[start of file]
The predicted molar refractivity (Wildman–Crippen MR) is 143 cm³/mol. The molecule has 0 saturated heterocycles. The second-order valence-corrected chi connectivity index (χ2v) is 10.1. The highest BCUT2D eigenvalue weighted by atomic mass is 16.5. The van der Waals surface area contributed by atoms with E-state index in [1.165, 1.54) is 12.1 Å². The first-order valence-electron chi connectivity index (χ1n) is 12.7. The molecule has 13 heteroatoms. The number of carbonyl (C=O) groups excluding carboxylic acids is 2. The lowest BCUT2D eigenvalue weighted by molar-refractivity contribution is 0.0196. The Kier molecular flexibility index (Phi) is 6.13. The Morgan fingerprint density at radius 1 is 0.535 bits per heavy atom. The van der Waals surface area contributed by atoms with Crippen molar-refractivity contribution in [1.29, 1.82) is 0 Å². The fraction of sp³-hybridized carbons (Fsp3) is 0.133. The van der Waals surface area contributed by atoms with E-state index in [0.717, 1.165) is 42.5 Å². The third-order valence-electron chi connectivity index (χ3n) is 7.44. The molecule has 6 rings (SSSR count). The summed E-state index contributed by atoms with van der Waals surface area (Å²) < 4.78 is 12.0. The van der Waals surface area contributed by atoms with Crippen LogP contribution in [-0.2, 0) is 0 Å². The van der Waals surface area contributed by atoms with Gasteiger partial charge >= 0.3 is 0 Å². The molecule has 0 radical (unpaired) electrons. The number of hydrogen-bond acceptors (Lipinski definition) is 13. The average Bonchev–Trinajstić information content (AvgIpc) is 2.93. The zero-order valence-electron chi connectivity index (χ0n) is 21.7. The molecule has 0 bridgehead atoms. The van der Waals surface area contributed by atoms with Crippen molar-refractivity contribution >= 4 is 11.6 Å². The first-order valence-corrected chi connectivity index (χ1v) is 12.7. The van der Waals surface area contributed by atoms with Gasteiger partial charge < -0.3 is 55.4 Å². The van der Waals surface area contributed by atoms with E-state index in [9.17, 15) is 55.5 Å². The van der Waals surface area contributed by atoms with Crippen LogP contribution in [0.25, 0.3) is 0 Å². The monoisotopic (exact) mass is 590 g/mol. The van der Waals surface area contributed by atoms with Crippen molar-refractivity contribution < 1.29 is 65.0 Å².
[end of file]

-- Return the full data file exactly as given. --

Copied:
The predicted molar refractivity (Wildman–Crippen MR) is 143 cm³/mol. The molecule has 0 saturated heterocycles. The second-order valence-corrected chi connectivity index (χ2v) is 10.1. The highest BCUT2D eigenvalue weighted by atomic mass is 16.5. The van der Waals surface area contributed by atoms with E-state index in [1.165, 1.54) is 12.1 Å². The first-order valence-electron chi connectivity index (χ1n) is 12.7. The molecule has 13 heteroatoms. The number of carbonyl (C=O) groups excluding carboxylic acids is 2. The lowest BCUT2D eigenvalue weighted by molar-refractivity contribution is 0.0196. The Kier molecular flexibility index (Phi) is 6.13. The Morgan fingerprint density at radius 1 is 0.535 bits per heavy atom. The van der Waals surface area contributed by atoms with Crippen molar-refractivity contribution in [1.29, 1.82) is 0 Å². The fraction of sp³-hybridized carbons (Fsp3) is 0.133. The van der Waals surface area contributed by atoms with E-state index in [0.717, 1.165) is 42.5 Å². The third-order valence-electron chi connectivity index (χ3n) is 7.44. The molecule has 6 rings (SSSR count). The summed E-state index contributed by atoms with van der Waals surface area (Å²) < 4.78 is 12.0. The van der Waals surface area contributed by atoms with Crippen LogP contribution in [-0.2, 0) is 0 Å². The van der Waals surface area contributed by atoms with Gasteiger partial charge >= 0.3 is 0 Å². The molecule has 0 radical (unpaired) electrons. The number of hydrogen-bond acceptors (Lipinski definition) is 13. The average Bonchev–Trinajstić information content (AvgIpc) is 2.93. The zero-order valence-electron chi connectivity index (χ0n) is 21.7. The molecule has 0 bridgehead atoms. The van der Waals surface area contributed by atoms with Crippen molar-refractivity contribution >= 4 is 11.6 Å². The first-order valence-corrected chi connectivity index (χ1v) is 12.7. The van der Waals surface area contributed by atoms with Gasteiger partial charge < -0.3 is 55.4 Å². The van der Waals surface area contributed by atoms with E-state index in [9.17, 15) is 55.5 Å². The van der Waals surface area contributed by atoms with Crippen LogP contribution in [0.25, 0.3) is 0 Å². The monoisotopic (exact) mass is 590 g/mol. The van der Waals surface area contributed by atoms with Crippen molar-refractivity contribution < 1.29 is 65.0 Å².